Japan Stock Futures, Australian Shares Rise on U.S. Budget Talks

Japanese stock futures rose as the Bank of Japan begins a policy meeting and amid optimism U.S. lawmakers are making progress on budget talks. Australian shares advanced.

American Depositary Receipts of auto manufacturer Honda Motor Co. and camera maker Canon Inc. rose more than 1.5 percent as the yen trading near the lowest level in 20 months against the dollar boosted the earnings outlook for Japanese exporters. Shares of Nippon Telegraph and Telephone Corp., Japan’s biggest fixed-line phone company that is a customer of Oracle Corp., may be active after Oracle reported sales and profit that topped analyst estimates. BHP Billiton Ltd., Australia’s largest oil producer, advanced 0.9 percent as crude prices climbed.

Futures on Japan’s Nikkei 225 Stock Average expiring in March closed at 10,030 in Chicago yesterday, up from 9,940 in Osaka, Japan. They were bid in the pre-market at 10,040 in Osaka at 8:05 a.m. local time. Australia’s S&P/ASX 200 Index gained 0.6 percent and New Zealand’s NZX 50 Index rose 0.8 percent.

“What is important and what is driving the market higher is that the two parties in the U.S. are now in constructive discussions over specific tax levels and spending programs and working toward a common middle ground,” said Cameron Peacock, Melbourne-based market strategist at IG Markets Ltd., a provider of trading services for equities, currencies and commodities.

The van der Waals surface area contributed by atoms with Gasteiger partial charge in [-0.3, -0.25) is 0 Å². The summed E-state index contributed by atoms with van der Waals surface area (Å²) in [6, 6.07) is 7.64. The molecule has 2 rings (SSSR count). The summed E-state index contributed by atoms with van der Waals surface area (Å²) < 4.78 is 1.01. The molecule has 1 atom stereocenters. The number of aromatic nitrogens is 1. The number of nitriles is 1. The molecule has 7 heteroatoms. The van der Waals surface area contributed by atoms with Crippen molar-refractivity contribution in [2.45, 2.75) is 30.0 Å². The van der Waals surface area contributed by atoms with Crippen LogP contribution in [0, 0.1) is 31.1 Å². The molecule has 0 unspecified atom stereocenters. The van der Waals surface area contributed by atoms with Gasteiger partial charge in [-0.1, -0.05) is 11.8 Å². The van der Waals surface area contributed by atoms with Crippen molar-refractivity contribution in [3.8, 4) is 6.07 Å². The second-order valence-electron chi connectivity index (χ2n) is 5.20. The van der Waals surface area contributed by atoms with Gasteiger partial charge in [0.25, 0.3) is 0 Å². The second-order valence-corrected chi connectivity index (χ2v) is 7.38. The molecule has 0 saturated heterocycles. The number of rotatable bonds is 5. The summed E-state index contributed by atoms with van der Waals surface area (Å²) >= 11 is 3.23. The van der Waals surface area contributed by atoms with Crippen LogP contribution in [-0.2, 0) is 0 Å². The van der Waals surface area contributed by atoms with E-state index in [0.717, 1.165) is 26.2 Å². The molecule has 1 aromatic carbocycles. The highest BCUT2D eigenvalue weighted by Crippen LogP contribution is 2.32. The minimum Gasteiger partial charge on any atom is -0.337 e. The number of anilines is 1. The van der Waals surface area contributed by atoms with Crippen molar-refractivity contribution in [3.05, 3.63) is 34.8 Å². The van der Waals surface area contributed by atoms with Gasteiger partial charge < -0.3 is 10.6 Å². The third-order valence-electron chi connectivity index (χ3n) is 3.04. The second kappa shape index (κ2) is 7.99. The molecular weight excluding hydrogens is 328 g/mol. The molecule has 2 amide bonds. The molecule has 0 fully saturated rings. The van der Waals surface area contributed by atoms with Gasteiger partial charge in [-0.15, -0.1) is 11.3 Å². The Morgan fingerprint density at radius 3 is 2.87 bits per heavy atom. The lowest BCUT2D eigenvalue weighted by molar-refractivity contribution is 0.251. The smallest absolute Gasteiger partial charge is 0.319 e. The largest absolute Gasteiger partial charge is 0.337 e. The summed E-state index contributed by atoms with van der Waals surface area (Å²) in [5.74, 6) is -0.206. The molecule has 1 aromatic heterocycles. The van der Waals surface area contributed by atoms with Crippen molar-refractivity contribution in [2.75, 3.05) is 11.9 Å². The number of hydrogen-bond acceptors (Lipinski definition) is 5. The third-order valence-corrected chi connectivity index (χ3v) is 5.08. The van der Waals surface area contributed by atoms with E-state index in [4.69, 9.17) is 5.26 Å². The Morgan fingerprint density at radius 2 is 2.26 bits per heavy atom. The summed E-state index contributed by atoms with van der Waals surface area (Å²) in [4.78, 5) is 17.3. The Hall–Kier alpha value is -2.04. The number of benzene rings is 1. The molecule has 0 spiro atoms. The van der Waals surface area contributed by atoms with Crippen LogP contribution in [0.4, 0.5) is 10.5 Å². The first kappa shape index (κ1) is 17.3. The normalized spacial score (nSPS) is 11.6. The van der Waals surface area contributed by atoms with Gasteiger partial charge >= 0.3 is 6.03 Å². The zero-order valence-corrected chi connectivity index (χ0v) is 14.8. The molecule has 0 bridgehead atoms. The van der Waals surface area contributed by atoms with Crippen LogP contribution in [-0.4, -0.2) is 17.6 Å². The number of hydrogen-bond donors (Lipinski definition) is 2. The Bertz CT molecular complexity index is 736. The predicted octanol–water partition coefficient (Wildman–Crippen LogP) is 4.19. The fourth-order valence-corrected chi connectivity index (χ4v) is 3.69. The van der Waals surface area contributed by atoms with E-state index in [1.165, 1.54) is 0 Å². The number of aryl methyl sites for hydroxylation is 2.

Japan’s Nikkei 225 Stock Average has climbed 15 percent since Nov. 14 on speculation the Liberal Democratic Party, which returned to power in last weekend’s elections, will spend more to boost the economy and pressure for more bond purchases by the Bank of Japan, which meets today. The BOJ is forecast to boost its asset purchases as soon as Dec. 20.

Japan Budget

Shinzo Abe’s LDP and coalition partner Komeito agreed to pass a supplementary budget possibly worth more than 10 trillion yen ($119 billion), the Nikkei newspaper reported, without saying where it got the information.

Standard & Poor’s 500 Index futures were little changed today. The gauge rose 1.2 percent yesterday, capping the biggest two-day gain in a month on the benchmark measure.

President Barack Obama proposed a budget plan that would cut about $1.2 trillion in federal spending and raise a similar amount in taxes in the next decade, according to a person familiar with the talks. House Speaker John Boehner said he will push a budget “plan B” measure that would include tax increases on income of more than $1 million, while continuing to negotiate with Obama.

The MSCI Asia Pacific Index rose 12 percent this year through yesterday as central banks from the U.S., Europe, Japan and China took action to spur economic growth. The gauge traded at 14.5 times average estimated earnings compared with 14 for the Standard & Poor’s 500 Index and 12.7 times for the Stoxx Europe 600 Index, according to data compiled by Bloomberg.

Crude oil for January delivery advanced 73 cents to $87.93 a barrel yesterday on the New York Mercantile Exchange, the highest settlement since Dec. 4.

The Bloomberg China-US Equity Index of the most-traded Chinese companies in the U.S. climbed 1 percent yesterday in New York to close at the highest level since May 11.

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